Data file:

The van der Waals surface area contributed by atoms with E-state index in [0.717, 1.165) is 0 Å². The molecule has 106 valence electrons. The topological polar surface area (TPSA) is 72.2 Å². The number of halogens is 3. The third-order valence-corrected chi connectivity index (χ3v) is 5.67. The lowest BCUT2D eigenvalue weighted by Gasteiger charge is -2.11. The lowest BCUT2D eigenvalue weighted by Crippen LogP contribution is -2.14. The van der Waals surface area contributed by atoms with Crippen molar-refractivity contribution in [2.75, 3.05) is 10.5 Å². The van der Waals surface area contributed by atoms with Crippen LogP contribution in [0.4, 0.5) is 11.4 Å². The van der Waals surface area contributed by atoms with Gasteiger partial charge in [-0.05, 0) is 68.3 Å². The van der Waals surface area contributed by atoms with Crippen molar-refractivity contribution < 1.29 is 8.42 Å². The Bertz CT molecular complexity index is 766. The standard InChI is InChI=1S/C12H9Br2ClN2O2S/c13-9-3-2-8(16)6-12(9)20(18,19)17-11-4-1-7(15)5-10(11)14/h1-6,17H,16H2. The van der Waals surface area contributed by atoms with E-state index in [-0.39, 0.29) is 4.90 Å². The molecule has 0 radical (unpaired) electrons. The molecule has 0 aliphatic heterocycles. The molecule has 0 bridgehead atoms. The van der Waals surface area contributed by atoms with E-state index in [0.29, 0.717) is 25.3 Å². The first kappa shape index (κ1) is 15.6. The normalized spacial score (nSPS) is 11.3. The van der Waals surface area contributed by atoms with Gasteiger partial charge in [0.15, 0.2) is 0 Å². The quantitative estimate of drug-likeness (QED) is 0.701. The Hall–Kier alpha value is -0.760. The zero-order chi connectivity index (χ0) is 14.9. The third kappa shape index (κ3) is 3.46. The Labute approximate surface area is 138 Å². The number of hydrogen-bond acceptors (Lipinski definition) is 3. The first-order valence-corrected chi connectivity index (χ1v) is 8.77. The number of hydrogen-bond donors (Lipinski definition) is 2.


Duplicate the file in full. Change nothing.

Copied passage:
The van der Waals surface area contributed by atoms with E-state index in [0.717, 1.165) is 0 Å². The molecule has 106 valence electrons. The topological polar surface area (TPSA) is 72.2 Å². The number of halogens is 3. The third-order valence-corrected chi connectivity index (χ3v) is 5.67. The lowest BCUT2D eigenvalue weighted by Gasteiger charge is -2.11. The lowest BCUT2D eigenvalue weighted by Crippen LogP contribution is -2.14. The van der Waals surface area contributed by atoms with Crippen molar-refractivity contribution in [2.75, 3.05) is 10.5 Å². The van der Waals surface area contributed by atoms with Crippen LogP contribution in [0.4, 0.5) is 11.4 Å². The van der Waals surface area contributed by atoms with Gasteiger partial charge in [-0.05, 0) is 68.3 Å². The van der Waals surface area contributed by atoms with Crippen molar-refractivity contribution < 1.29 is 8.42 Å². The Bertz CT molecular complexity index is 766. The standard InChI is InChI=1S/C12H9Br2ClN2O2S/c13-9-3-2-8(16)6-12(9)20(18,19)17-11-4-1-7(15)5-10(11)14/h1-6,17H,16H2. The van der Waals surface area contributed by atoms with E-state index in [-0.39, 0.29) is 4.90 Å². The molecule has 0 radical (unpaired) electrons. The molecule has 0 aliphatic heterocycles. The molecule has 0 bridgehead atoms. The van der Waals surface area contributed by atoms with E-state index in [0.29, 0.717) is 25.3 Å². The first kappa shape index (κ1) is 15.6. The normalized spacial score (nSPS) is 11.3. The van der Waals surface area contributed by atoms with Gasteiger partial charge in [0.15, 0.2) is 0 Å². The quantitative estimate of drug-likeness (QED) is 0.701. The Hall–Kier alpha value is -0.760. The zero-order chi connectivity index (χ0) is 14.9. The third kappa shape index (κ3) is 3.46. The Labute approximate surface area is 138 Å². The number of hydrogen-bond acceptors (Lipinski definition) is 3. The first-order valence-corrected chi connectivity index (χ1v) is 8.77. The number of hydrogen-bond donors (Lipinski definition) is 2.